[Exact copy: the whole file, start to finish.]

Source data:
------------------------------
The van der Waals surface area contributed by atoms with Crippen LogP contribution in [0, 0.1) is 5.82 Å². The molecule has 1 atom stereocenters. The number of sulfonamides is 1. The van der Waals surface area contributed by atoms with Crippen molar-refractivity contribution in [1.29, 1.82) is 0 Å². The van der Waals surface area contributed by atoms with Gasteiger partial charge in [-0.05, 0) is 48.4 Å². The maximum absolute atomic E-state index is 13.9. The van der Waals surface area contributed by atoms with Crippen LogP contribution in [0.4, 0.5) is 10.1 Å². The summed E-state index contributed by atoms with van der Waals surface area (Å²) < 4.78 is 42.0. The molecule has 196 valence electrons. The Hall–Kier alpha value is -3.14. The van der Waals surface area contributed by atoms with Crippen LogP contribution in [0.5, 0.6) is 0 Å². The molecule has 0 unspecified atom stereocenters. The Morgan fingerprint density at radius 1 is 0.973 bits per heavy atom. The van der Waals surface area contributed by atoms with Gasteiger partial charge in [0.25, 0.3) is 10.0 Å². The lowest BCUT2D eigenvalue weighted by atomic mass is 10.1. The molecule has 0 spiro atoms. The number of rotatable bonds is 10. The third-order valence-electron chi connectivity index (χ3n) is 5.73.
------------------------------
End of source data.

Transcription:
The van der Waals surface area contributed by atoms with Crippen LogP contribution in [0, 0.1) is 5.82 Å². The molecule has 1 atom stereocenters. The number of sulfonamides is 1. The van der Waals surface area contributed by atoms with Crippen molar-refractivity contribution in [1.29, 1.82) is 0 Å². The van der Waals surface area contributed by atoms with Gasteiger partial charge in [-0.05, 0) is 48.4 Å². The maximum absolute atomic E-state index is 13.9. The van der Waals surface area contributed by atoms with Crippen LogP contribution in [0.4, 0.5) is 10.1 Å². The summed E-state index contributed by atoms with van der Waals surface area (Å²) < 4.78 is 42.0. The molecule has 196 valence electrons. The Hall–Kier alpha value is -3.14. The van der Waals surface area contributed by atoms with Crippen LogP contribution in [0.5, 0.6) is 0 Å². The molecule has 0 unspecified atom stereocenters. The Morgan fingerprint density at radius 1 is 0.973 bits per heavy atom. The van der Waals surface area contributed by atoms with Gasteiger partial charge in [0.25, 0.3) is 10.0 Å². The lowest BCUT2D eigenvalue weighted by atomic mass is 10.1. The molecule has 0 spiro atoms. The number of rotatable bonds is 10. The third-order valence-electron chi connectivity index (χ3n) is 5.73.